In a sort of role-reversal, Tom does most of the ranting in this podcast, partially inspired by this article entitled “Damn, You’re Not Reading Any Books by White Men This Year? That’s So Freakin Brave and Cool.” They also discuss some women in translation stats, Philip Pullman’s decision to pull out as a patron of the Oxford Literary Festival, and the NBCC Book Award Finalists.
There is some specific book talk as well, mostly about The Weight of Things, The Argonauts, and The Story of My Teeth.
This week’s music is Oh Donna by Library Voices.
Also, just a reminder, since we changed our podcast feed, you may need to unsubscribe and resubscribe to the correct feed in iTunes at that link, or right here:
Or, you can just put this feed link into whichever is your podcast app of choice:
Tell all your friends and family to also subscribe—that’s what can get us higher in that Top 200 lit podcasts list . . . And it’s also amazingly helpful in getting the podcast seen by more eyes if you can take just a moment to stop by iTunes to give us a quick rating and review.
And, as always, feel free to send any and all comments or questions to email@example.com.
Prose translators will likely disagree, but I believe translating poetry requires a significant level of talent, a commitment to the text, and near mania, all of which suggests that the undertaking is the greatest possible challenge. The task is to. . .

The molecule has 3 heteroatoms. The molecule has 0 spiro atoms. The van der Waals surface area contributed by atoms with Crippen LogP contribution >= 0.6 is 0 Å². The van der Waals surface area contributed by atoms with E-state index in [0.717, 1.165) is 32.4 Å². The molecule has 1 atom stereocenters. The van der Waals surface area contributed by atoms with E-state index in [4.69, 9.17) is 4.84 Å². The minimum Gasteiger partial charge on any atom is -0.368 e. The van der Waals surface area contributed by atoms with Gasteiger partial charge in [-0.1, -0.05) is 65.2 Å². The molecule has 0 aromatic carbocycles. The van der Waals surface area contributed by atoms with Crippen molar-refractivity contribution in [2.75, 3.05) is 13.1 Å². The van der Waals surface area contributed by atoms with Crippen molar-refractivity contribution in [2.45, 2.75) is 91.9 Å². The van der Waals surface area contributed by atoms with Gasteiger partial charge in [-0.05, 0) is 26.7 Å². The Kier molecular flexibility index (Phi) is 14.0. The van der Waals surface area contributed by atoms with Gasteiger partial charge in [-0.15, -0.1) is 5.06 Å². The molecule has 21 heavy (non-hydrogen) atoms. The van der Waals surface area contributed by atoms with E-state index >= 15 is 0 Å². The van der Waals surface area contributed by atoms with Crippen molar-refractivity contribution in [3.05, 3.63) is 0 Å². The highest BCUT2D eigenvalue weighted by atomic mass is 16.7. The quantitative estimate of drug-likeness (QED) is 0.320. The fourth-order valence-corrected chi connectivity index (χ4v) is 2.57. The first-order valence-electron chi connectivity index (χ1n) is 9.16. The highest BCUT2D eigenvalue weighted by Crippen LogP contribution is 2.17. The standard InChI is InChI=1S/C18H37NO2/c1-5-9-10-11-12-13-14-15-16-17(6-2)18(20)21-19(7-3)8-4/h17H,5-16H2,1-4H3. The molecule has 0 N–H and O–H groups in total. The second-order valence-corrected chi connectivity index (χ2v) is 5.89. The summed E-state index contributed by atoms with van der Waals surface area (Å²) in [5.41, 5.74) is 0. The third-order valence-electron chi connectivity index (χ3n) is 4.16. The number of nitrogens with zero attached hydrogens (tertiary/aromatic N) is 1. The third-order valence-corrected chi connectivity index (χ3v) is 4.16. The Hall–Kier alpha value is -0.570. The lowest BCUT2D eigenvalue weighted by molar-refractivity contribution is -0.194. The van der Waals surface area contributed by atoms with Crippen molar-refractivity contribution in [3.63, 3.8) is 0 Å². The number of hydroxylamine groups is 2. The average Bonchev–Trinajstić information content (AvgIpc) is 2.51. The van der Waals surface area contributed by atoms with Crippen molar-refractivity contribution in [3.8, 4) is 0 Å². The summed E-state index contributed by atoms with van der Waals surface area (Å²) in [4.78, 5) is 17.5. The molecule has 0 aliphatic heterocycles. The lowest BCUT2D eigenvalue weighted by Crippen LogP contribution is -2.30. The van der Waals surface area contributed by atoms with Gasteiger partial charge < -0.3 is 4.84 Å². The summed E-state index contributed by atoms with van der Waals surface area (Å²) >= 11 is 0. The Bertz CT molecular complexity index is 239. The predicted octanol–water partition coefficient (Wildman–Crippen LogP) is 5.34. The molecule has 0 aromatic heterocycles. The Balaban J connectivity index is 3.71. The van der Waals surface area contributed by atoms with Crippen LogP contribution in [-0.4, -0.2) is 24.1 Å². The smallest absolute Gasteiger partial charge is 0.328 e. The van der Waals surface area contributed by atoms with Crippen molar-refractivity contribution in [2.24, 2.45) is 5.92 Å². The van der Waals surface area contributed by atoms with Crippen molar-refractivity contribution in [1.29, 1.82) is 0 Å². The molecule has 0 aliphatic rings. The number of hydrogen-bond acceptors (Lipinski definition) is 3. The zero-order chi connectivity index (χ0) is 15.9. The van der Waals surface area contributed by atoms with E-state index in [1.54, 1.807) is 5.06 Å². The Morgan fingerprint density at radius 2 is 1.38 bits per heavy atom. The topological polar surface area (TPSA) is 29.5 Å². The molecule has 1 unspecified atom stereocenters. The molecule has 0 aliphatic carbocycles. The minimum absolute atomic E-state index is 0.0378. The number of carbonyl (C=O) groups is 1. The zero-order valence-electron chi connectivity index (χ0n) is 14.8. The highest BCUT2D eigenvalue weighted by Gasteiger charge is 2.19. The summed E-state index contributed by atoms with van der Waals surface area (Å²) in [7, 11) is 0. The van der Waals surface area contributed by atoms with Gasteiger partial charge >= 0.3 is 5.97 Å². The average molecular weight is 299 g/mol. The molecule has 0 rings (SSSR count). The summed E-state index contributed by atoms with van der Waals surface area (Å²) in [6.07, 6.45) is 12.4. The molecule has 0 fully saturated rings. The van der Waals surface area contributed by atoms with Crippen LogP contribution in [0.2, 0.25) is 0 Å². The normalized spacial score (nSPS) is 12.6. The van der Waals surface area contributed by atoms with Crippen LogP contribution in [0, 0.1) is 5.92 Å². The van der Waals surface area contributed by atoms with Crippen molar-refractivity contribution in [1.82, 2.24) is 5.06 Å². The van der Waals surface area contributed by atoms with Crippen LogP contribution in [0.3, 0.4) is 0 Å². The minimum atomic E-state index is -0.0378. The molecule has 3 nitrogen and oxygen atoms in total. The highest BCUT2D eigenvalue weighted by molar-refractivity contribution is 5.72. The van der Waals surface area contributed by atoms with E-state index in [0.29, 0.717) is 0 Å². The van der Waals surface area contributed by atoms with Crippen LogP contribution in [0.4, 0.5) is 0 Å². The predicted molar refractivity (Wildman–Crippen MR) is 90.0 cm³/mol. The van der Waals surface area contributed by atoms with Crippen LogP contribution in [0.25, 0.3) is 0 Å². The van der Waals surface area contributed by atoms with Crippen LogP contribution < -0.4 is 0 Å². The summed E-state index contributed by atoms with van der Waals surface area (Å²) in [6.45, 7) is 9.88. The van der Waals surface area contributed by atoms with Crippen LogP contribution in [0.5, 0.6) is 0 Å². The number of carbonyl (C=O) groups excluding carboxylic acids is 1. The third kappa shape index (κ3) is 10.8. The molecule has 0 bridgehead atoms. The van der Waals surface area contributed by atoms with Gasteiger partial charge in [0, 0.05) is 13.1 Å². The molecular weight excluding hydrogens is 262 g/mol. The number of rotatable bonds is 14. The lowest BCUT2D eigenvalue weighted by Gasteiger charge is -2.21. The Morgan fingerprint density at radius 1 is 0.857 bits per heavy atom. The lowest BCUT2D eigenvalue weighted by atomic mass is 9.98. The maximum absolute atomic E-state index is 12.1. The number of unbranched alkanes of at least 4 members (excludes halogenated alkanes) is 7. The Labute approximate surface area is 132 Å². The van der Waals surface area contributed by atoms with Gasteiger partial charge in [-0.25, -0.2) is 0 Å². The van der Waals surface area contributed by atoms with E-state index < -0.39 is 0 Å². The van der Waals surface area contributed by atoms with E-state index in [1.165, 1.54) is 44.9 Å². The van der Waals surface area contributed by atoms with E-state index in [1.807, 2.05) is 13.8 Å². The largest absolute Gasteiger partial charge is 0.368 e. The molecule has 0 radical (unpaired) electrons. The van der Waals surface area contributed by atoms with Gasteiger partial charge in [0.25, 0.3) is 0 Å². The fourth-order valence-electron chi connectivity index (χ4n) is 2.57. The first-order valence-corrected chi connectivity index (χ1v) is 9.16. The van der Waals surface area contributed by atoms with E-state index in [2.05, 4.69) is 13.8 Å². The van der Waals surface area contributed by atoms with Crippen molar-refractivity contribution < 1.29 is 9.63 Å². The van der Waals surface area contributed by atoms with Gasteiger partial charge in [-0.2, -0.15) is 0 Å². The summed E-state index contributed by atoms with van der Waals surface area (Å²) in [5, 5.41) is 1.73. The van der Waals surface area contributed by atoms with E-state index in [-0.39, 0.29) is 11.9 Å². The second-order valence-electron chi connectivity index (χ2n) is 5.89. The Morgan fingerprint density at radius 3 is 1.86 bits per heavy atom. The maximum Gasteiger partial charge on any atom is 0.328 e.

The biggest issues with books like The Subsidiary often have to do with their underpinnings—when we learn that Georges Perec wrote La Disparition without once using the letter E, we are impressed. Imagine such a task! It takes a high. . .
Following The Infatuations, Javier Marías’s latest novel seems, like those that have preceded it, an experiment to test fiction’s capacity to mesmerize with sombre-sexy atmospheres and ruminative elongated sentences stretched across windowless walls of paragraphs. Thus Bad Begins offers his. . .
Death by Water, Kenzaburo Oe’s latest novel to be translated into English, practically begs you to read it as autobiography. Like The Changeling, as well as many other works not yet released in English, Death by Water is narrated in. . .
Jocelyne Saucier’s Twenty-One Cardinals is about the type of unique, indestructible, and often tragic loyalty only found in families. For a brief but stunningly mesmerizing 169 pages, Twenty-One Cardinals invited me in to the haunting and intimate world of the. . .
We know so very little; so little that what we think to be knowledge is hardly worth reckoning with at all; instead we ought to settle for being pleasantly surprised if, on the edge of things, against all expectations, our. . .
Many of Virginie Despentes’s books revolve around the same central idea: “To be born a woman [is] the worst fate in practically every society.” But this message is nearly always packaged in easy-to-read books that fill you with the pleasure. . .
Ilja Leonard Pfeijffer’s La Superba is appropriately titled after the Italian city of Genoa, where, after escaping the pressures of fame in his own country, the semi-autobiographical narrator finds himself cataloguing the experiences of its mesmerizing inhabitants with the intention. . .
It took reading 44 pages of Intervenir/Intervene before I began to get a sense of what Dolores Dorantes and Rodrigo Flores Sánchez were up to. Recurring throughout these 44 pages—throughout the entire book—are shovels, shovel smacks to the face, lobelias—aha!. . .
As presaged by its title, contradiction is the theme of Peter Stamm’s novel, All Days Are Night. Gillian, a well-known television personality, remains unknowable to herself. And Hubert, a frustrated artist and Gillian’s lover, creates art through the process of. . .